We’re writing to tell you the unfortunate news that our cat Booie was put to sleep on Thursday, April 20th, early in the morning. He was 17. Since we’ve been grieving, we’ve procrastinated putting this on the C.C. blog--probably because it makes it “real” in a new way. We hope to make a video soon, talking about our experience with him in the RV--for instance, he was so smart, he would use the big bedroom mirror as a tool to watch us and himself (only a few animals are smart enough to do this, and it's rare in cats)!
Tracy: Chris and I had traveled that day, and drove to Yuma, AZ. It was only after arriving that I noticed Booie acting like he had a bladder infection (actively going in and out of litter box with little to no results). And the closest after-hours clinics were either in Phoenix, San Diego, or Indio--can you believe it? All so far away! We chose Indio, and drove the 3 hours (6 round-trip) to get him there.
Found out his urinary tract was blocked, which is quite serious. His tract was blocked before in 2005, and I think he ultimately got through it because he was very young and healthy. It took 2 separate times to get unblocked, and overall it was a difficult time. He's been on a special diet since then.
Chris: I met Booie in early 2008, when Tracy and I started dating and immediately took him into my heart. The smartest cat I ever knew, he had a big personality and was kind-of the King of our group. He will be remembered as an important member of the Crew and will live with us in spirit forever.
Tracy: Booie was my Fur Family / Animal ‘Guardian Angel’ support through major life changes: I went back to college to complete my B.A., quit drinking alcohol (which was good, as I was a fairly serious problem drinker), continued with school and got a Master's Degree, met and married Chris, and started this RV lifestyle (among other great things). And now, since we started RV'ing, after I realized that I'm an Empath, Booie helped me in learning to not only manage it, but to be in service with it.
He came into my life at the 'right' time, and is exiting at the 'right' time. As much as I am in pain, I am in an equal if not greater state of Gratefulness.
Though Chris and I have been living in the coach for about 3 months now, we have yet to really do any big interior upgrades or renovating. That changed recently, when I worked on re-designing the toilet room and bathroom! They both previously had this horrible vinyl wallpaper with strange miscellaneous splotches of brown placed on it (such an unfortunate design to have in the toilet room, because...well...brown smears?).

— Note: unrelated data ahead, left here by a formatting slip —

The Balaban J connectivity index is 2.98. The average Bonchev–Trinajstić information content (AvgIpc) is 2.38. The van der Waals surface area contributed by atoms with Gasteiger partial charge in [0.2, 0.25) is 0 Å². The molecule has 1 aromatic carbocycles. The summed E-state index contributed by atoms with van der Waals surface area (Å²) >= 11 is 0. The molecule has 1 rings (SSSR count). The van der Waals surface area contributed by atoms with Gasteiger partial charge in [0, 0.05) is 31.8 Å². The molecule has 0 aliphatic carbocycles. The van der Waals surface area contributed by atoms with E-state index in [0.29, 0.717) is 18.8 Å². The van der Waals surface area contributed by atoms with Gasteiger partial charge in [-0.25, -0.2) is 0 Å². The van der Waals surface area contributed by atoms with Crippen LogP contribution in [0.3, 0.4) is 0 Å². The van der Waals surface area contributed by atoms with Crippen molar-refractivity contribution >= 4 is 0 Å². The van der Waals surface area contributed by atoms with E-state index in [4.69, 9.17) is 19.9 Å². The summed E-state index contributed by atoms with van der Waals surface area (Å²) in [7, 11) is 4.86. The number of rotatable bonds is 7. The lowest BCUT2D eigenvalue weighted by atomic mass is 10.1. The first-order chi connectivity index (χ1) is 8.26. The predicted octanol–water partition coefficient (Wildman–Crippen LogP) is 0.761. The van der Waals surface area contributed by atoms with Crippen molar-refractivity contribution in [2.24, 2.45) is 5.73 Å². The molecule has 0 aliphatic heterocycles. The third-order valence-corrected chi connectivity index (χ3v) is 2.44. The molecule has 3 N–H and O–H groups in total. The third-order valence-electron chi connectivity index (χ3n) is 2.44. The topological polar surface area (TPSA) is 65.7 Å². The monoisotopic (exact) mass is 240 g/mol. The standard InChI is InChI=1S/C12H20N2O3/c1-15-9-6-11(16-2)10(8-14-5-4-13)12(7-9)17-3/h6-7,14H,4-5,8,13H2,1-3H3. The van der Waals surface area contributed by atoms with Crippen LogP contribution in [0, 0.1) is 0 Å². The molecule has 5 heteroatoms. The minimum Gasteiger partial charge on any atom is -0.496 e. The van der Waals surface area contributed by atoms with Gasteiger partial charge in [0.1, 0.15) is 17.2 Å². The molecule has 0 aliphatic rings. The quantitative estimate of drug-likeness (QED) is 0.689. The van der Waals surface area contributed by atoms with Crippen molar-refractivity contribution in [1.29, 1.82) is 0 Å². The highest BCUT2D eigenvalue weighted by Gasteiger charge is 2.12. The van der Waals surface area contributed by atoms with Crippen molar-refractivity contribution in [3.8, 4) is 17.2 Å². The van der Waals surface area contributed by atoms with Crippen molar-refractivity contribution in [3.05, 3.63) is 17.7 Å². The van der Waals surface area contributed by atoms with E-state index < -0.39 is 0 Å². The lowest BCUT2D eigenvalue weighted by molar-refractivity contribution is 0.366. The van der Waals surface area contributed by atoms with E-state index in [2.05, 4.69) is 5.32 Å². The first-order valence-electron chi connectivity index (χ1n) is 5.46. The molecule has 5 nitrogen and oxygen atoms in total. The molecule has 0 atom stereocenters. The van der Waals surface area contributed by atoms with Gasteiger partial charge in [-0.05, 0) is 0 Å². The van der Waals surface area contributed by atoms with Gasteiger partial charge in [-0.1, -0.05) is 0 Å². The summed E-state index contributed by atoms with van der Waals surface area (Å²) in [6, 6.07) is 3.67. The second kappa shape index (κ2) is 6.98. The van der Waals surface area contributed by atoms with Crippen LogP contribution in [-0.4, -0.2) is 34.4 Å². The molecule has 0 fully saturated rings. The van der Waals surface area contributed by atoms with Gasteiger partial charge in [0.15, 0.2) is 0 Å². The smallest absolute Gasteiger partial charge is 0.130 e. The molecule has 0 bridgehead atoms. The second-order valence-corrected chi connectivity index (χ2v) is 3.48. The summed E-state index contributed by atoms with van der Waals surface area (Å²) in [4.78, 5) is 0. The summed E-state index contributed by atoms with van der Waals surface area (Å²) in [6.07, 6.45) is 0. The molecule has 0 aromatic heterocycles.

One thing I discovered about the painting process (having no previous experience) is that it was pretty difficult! Particularly the taping. Urg. Ugh. Ouch. Having to contort myself to tape off all of the corners of cabinets, nooks and crannies was a workout.
Researching how to do it was another level of confusing; different websites said conflicting things! From what I can tell, if you want to paint over RV vinyl wallpaper, use an oil-based primer like Kilz. Then, in theory, you can use whatever paint you want (though I read it's really important to get as high-caliber as possible). The primer seemed to kick ass, but it was mighty fumy. I had to keep sticking my head out of the room to get some fresh air.
For the toilet room, Chris wanted a paint color that was fun and quirky, so we decided on purple! Not wanting it too be too dark a shade, we decided on a lighter purple that was just the right shade of quirky, and I loved the name--“Magic Wand”.
It's just a shame that it turns out that I ended up severely disliking THE COLOR.
Oh, did I just put that in all caps? I meant to italicize it and underline it too. THE COLOR is its own entity, like THE BLOB. What was nice in theory was, in fact, an assault on the eyes and senses. It actually made me feel sick to spend much time in the room, or was that just my fever talking (Yes, I actually ending up painting the room the first time while having a severe cold/fever)?
At any rate, something needed to be done with the visual atrocity that was now our toilet room. So we painted 3 of the walls a neutral beige/light brown (the same color we used for the bathroom) and kept one purple as an accent wall. I then decided decided to do a stencil design on two of the walls...how did I get here?